# [R] Two factor ANOVA with lm()

Trenkler, Dietrich dtrenkler at nts6.oec.uni-osnabrueck.de
Mon Aug 23 13:00:16 CEST 2004

The following is a data frame

> "jjd" <- structure(list(Observations = c(6.8, 6.6, 5.3, 6.1,
7.5, 7.4, 7.2, 6.5, 7.8, 9.1, 8.8, 9.1), LevelA = structure(c(1,
1, 1, 1, 2, 2, 2, 2, 3, 3, 3, 3), .Label = c("A1", "A2",
"A3"), class = "factor"), LevelB = structure(c(1, 1, 2, 2,
1, 1, 2, 2, 1, 1, 2, 2), .Label = c("B1", "B2"), class = "factor")),
.Names = c("Observations", "LevelA", "LevelB"), row.names = c("1",
"2", "3", "4", "5", "6", "7", "8", "9", "10", "11", "12"),
class = "data.frame")

representing data from

@BOOK{Dobson02,
author = {Annette J. Dobson},
year = 2002,
title = {An Introduction to Generalized Linear Models},
edition = {2.},
publisher = {Chapman \& Hall/CRC},
address = {Boca Raton, Florida, 33431}
}

page 101. To reproduce the estimates c(6.7,0.75,1.75,-1.0,0.4,1.5)
given on page 103 in a two factor ANOVA  entering

> jja1 <- lm(Observations~LevelA*LevelB,data=jjd)
> summary(jja1)

I get

Call:
lm(formula = Observations ~ LevelA * LevelB, data = jjd)

Residuals:
Min         1Q     Median         3Q        Max
-6.500e-01 -2.000e-01 -3.469e-17  2.000e-01  6.500e-01

Coefficients:
Estimate Std. Error t value Pr(>|t|)
(Intercept)         6.7000     0.3512  19.078 1.34e-06 ***
LevelAA2            0.7500     0.4967   1.510   0.1818
LevelAA3            1.7500     0.4967   3.524   0.0125 *
LevelBB2           -1.0000     0.4967  -2.013   0.0907 .
LevelAA2:LevelBB2   0.4000     0.7024   0.569   0.5897
LevelAA3:LevelBB2   1.5000     0.7024   2.136   0.0766 .
---
Signif. codes:  0 ***' 0.001 **' 0.01 *' 0.05 .' 0.1  ' 1

Residual standard error: 0.4967 on 6 degrees of freedom
Multiple R-Squared: 0.9065,     Adjusted R-squared: 0.8286
F-statistic: 11.64 on 5 and 6 DF,  p-value: 0.00481

This is fine. But why do I get these estimates?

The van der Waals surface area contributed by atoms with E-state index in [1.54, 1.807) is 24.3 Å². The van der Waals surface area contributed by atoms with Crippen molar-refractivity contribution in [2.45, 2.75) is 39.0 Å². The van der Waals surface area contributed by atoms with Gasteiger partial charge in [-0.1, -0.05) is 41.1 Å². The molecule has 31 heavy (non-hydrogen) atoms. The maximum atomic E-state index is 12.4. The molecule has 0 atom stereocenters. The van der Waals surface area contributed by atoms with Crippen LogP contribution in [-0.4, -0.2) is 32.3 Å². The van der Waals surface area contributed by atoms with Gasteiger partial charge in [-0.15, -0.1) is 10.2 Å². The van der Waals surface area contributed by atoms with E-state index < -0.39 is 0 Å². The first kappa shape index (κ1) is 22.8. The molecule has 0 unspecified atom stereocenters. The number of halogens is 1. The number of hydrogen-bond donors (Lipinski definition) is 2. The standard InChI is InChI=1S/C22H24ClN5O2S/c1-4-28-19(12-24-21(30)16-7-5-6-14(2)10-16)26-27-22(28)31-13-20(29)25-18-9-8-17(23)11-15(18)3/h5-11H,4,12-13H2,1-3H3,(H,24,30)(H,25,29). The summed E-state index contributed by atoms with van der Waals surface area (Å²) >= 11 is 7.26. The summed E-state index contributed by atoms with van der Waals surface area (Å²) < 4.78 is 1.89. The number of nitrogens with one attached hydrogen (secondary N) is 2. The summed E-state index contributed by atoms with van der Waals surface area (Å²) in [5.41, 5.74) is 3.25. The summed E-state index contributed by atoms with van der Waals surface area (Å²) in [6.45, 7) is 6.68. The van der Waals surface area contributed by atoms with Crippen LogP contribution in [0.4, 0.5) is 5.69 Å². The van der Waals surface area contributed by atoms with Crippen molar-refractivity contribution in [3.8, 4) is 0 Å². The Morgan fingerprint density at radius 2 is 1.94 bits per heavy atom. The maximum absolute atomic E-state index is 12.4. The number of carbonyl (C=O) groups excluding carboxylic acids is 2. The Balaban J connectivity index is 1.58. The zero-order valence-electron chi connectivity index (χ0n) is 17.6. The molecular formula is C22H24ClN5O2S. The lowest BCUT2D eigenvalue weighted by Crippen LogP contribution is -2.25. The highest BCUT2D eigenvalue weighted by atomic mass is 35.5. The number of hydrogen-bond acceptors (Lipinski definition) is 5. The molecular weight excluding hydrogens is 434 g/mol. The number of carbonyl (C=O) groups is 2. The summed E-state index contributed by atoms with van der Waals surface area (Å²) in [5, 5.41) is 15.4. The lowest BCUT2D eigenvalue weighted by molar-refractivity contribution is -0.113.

Entering

> model.matrix(jja1)

delivers

(Intercept) LevelAA2 LevelAA3 LevelBB2 LevelAA2:LevelBB2
LevelAA3:LevelBB2
1            1        0        0        0                 0
0
2            1        0        0        0                 0
0
3            1        0        0        1                 0
0
4            1        0        0        1                 0
0
5            1        1        0        0                 0
0
6            1        1        0        0                 0
0
7            1        1        0        1                 1
0
8            1        1        0        1                 1
0
9            1        0        1        0                 0
0
10           1        0        1        0                 0
0
11           1        0        1        1                 0
1
12           1        0        1        1                 0
1
attr(,"assign")
 0 1 1 2 3 3
attr(,"contrasts")
attr(,"contrasts")$LevelA  "contr.treatment" attr(,"contrasts")$LevelB
 "contr.treatment"

which shows that internally lm() seems to use corner point constraints
of the form

$\alpha_1=\beta_1=(\alpha\beta)_{11}= (\alpha\beta)_{12}=(\alpha\beta)_{12}=(\alpha\beta)_{31}=0$

in the model $E[Y_{jkl}]=\mu+\alpha_j+\beta_k+(\alpha\beta)_{jk}$
$j=1,2,3$, $k=1,2$, $l=1,2$, Dobson, page 102.

My question is:  how can I incorporate restrictions like
$\alpha_1+\alpha_2+\alpha_3=0$, $\beta_1+\beta_2=0$,
$(\alpha\beta)_{21}+\alpha\beta)_{22}=0$,
$(\alpha\beta)_{31}+(\alpha\beta)_{32}=0$ and
$(\alpha\beta)_{11}+(\alpha\beta)_{21}+(\alpha\beta)_{31}=0$ from the
outset?  Or put another way:  Why is it that lm() uses the corner point
constraints by default?  Where can I find a documentation for this
behavior?

I know that I can use something like lm(y~X) where y <- c(6.8, 6.6,
5.3, 6.1, 7.5, 7.4, 7.2, 6.5, 7.8, 9.1, 8.8, 9.1) and X is an
appropriate design matrix.  But I wonder if there is a more direct way.

D. Trenkler

--
Dietrich Trenkler   Universität Osnabrück
FB Wirtschaftswissenschaften
Rolandstr.8              D-49069 Osnabrück

dtrenkler at nts6.oec.uni-osnabrueck.de

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